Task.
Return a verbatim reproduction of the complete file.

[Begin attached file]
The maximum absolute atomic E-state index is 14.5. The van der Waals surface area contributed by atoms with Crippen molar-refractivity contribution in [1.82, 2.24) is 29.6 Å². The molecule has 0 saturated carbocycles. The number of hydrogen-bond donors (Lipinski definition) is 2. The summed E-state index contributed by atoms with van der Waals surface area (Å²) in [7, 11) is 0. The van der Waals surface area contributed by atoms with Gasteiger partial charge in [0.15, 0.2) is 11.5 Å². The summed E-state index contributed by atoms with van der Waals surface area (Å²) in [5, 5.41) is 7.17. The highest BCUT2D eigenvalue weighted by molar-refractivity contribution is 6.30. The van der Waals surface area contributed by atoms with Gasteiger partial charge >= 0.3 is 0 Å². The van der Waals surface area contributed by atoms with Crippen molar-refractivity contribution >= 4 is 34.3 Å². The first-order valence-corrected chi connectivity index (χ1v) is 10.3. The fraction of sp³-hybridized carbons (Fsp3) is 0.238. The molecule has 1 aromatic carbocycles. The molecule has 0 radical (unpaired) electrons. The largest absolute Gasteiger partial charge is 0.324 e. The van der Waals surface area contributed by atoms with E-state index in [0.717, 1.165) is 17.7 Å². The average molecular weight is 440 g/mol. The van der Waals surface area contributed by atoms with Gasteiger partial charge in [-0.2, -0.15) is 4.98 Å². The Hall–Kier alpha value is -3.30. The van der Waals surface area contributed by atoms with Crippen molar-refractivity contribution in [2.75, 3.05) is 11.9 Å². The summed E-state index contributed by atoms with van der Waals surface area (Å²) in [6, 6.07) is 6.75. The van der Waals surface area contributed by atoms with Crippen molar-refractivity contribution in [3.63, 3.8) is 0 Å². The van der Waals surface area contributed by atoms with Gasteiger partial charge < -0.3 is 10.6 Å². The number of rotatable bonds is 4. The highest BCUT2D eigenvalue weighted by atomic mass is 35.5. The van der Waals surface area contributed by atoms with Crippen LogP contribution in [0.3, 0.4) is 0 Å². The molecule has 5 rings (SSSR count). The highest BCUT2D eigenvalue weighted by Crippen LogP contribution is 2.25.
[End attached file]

The maximum absolute atomic E-state index is 14.5. The van der Waals surface area contributed by atoms with Crippen molar-refractivity contribution in [1.82, 2.24) is 29.6 Å². The molecule has 0 saturated carbocycles. The number of hydrogen-bond donors (Lipinski definition) is 2. The summed E-state index contributed by atoms with van der Waals surface area (Å²) in [7, 11) is 0. The van der Waals surface area contributed by atoms with Gasteiger partial charge in [0.15, 0.2) is 11.5 Å². The summed E-state index contributed by atoms with van der Waals surface area (Å²) in [5, 5.41) is 7.17. The highest BCUT2D eigenvalue weighted by molar-refractivity contribution is 6.30. The van der Waals surface area contributed by atoms with Gasteiger partial charge >= 0.3 is 0 Å². The van der Waals surface area contributed by atoms with Crippen molar-refractivity contribution >= 4 is 34.3 Å². The first-order valence-corrected chi connectivity index (χ1v) is 10.3. The fraction of sp³-hybridized carbons (Fsp3) is 0.238. The molecule has 1 aromatic carbocycles. The molecule has 0 radical (unpaired) electrons. The largest absolute Gasteiger partial charge is 0.324 e. The van der Waals surface area contributed by atoms with E-state index in [0.717, 1.165) is 17.7 Å². The average molecular weight is 440 g/mol. The van der Waals surface area contributed by atoms with Gasteiger partial charge in [-0.2, -0.15) is 4.98 Å². The Hall–Kier alpha value is -3.30. The van der Waals surface area contributed by atoms with Crippen molar-refractivity contribution in [2.75, 3.05) is 11.9 Å². The summed E-state index contributed by atoms with van der Waals surface area (Å²) in [6, 6.07) is 6.75. The van der Waals surface area contributed by atoms with Crippen molar-refractivity contribution in [3.63, 3.8) is 0 Å². The van der Waals surface area contributed by atoms with Gasteiger partial charge < -0.3 is 10.6 Å². The number of rotatable bonds is 4. The highest BCUT2D eigenvalue weighted by atomic mass is 35.5. The van der Waals surface area contributed by atoms with Crippen LogP contribution in [0.3, 0.4) is 0 Å². The molecule has 5 rings (SSSR count). The highest BCUT2D eigenvalue weighted by Crippen LogP contribution is 2.25.